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ToxFAQs™ for Chromium
This fact sheet answers the most frequently asked health questions about chromium. For more information, you may call the ATSDR Information Center at 1-800-232-4636. This fact sheet is one in a series of summaries about hazardous substances and their health effects. This information is important because this substance may harm you. The effects of exposure to any hazardous substance depend on the dose, the duration, how you are exposed, personal traits and habits, and whether other chemicals are present.
Exposure to chromium occurs from ingesting contaminated food or drinking water or breathing contaminated workplace air. Chromium(VI) at high levels can damage the nose and cause cancer. Ingesting high levels of chromium(VI) may result in anemia or damage to the stomach or intestines. Chromium(III) is an essential nutrient. Chromium has been found in at least 1,127 of the 1,669 National Priorities List sites identified by the Environmental Protection Agency (EPA).
What is chromium?
Chromium is a naturally occurring element found in rocks, animals, plants, and soil. It can exist in several different forms. Depending on the form it takes, it can be a liquid, solid, or gas. The most common forms are chromium(0), chromium(III), and chromium(VI). No taste or odor is associated with chromium compounds.
The metal chromium, which is the chromium(0) form, is used for making steel. Chromium(VI) and chromium(III) are used for chrome plating, dyes and pigments, leather tanning, and wood preserving.
What happens to chromium when it enters the environment?
- Chromium can be found in air, soil, and water after release from the manufacture, use, and disposal of chromium-based products, and during the manufacturing process.
- Chromium does not usually remain in the atmosphere, but is deposited into the soil and water.
- Chromium can easily change from one form to another in water and soil, depending on the conditions present.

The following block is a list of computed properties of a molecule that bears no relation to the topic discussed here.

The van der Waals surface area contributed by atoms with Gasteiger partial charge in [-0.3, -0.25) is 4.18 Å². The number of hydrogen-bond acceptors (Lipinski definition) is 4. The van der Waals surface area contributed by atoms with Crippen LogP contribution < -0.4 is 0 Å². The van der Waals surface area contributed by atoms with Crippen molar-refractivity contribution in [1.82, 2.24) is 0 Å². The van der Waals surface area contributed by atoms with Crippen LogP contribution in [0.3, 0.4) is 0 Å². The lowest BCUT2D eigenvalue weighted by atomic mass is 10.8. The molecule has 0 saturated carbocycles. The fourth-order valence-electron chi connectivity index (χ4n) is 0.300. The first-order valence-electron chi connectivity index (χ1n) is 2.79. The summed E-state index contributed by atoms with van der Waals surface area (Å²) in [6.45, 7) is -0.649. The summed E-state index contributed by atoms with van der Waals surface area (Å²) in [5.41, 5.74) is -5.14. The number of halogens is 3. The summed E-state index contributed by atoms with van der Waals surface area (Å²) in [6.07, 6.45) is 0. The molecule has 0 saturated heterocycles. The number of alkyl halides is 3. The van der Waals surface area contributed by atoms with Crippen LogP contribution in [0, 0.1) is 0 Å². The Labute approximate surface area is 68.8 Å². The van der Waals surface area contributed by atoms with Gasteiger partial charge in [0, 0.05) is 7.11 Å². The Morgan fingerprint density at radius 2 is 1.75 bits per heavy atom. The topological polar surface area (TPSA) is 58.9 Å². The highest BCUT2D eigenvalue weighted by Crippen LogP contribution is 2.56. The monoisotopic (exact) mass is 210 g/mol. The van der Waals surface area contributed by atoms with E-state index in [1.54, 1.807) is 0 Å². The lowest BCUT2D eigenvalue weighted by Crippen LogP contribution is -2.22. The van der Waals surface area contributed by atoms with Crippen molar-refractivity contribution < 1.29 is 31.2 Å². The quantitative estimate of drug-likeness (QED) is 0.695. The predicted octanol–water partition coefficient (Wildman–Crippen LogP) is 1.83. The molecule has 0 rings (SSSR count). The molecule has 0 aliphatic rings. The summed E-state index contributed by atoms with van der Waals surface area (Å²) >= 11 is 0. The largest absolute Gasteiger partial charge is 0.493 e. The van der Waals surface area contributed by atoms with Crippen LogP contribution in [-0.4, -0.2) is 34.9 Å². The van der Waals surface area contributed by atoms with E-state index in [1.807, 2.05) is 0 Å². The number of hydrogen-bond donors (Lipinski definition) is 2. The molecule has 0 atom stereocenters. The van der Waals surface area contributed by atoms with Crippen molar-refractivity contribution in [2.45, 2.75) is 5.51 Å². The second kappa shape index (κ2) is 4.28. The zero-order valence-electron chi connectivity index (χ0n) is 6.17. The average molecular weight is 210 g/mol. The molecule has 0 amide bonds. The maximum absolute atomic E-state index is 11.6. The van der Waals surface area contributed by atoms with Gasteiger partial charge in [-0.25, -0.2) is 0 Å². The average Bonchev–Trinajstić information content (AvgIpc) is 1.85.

- Fish do not accumulate much chromium in their bodies from water.
How might I be exposed to chromium?
- Eating food containing chromium(III).
- Breathing contaminated workplace air or skin contact during use in the workplace.
- Drinking contaminated well water.
- Living near uncontrolled hazardous waste sites containing chromium or industries that use chromium.
How can chromium affect my health?
Chromium(III) is an essential nutrient that helps the body use sugar, protein, and fat.
Breathing high levels of chromium(VI) can cause irritation to the lining of the nose, nose ulcers, runny nose, and breathing problems, such as asthma, cough, shortness of breath, or wheezing. The concentrations of chromium in air that can cause these effects may be different for different types of chromium compounds, with effects occurring at much lower concentrations for chromium(VI) compared to chromium(III).
The main health problems seen in animals following ingestion of chromium(VI) compounds are irritation and ulcers in the stomach and small intestine and anemia. Chromium(III) compounds are much less toxic and do not appear to cause these problems.
Sperm damage and damage to the male reproductive system have also been seen in laboratory animals exposed to chromium(VI).
Skin contact with certain chromium(VI) compounds can cause skin ulcers. Some people are extremely sensitive to chromium(VI) or chromium(III). Allergic reactions consisting of severe redness and swelling of the skin have been noted.
How likely is chromium to cause cancer?
The Department of Health and Human Services (DHHS), the International Agency for Reseach on Cancer (IARC), and the EPA have determined that chromium(VI) compounds are known human carcinogens. In workers, inhalation of chromium(VI) has been shown to cause lung cancer. Chromium(VI) also causes lung cancer in animals. An increase in stomach tumors was observed in humans and animals exposed to chromium(VI) in drinking water.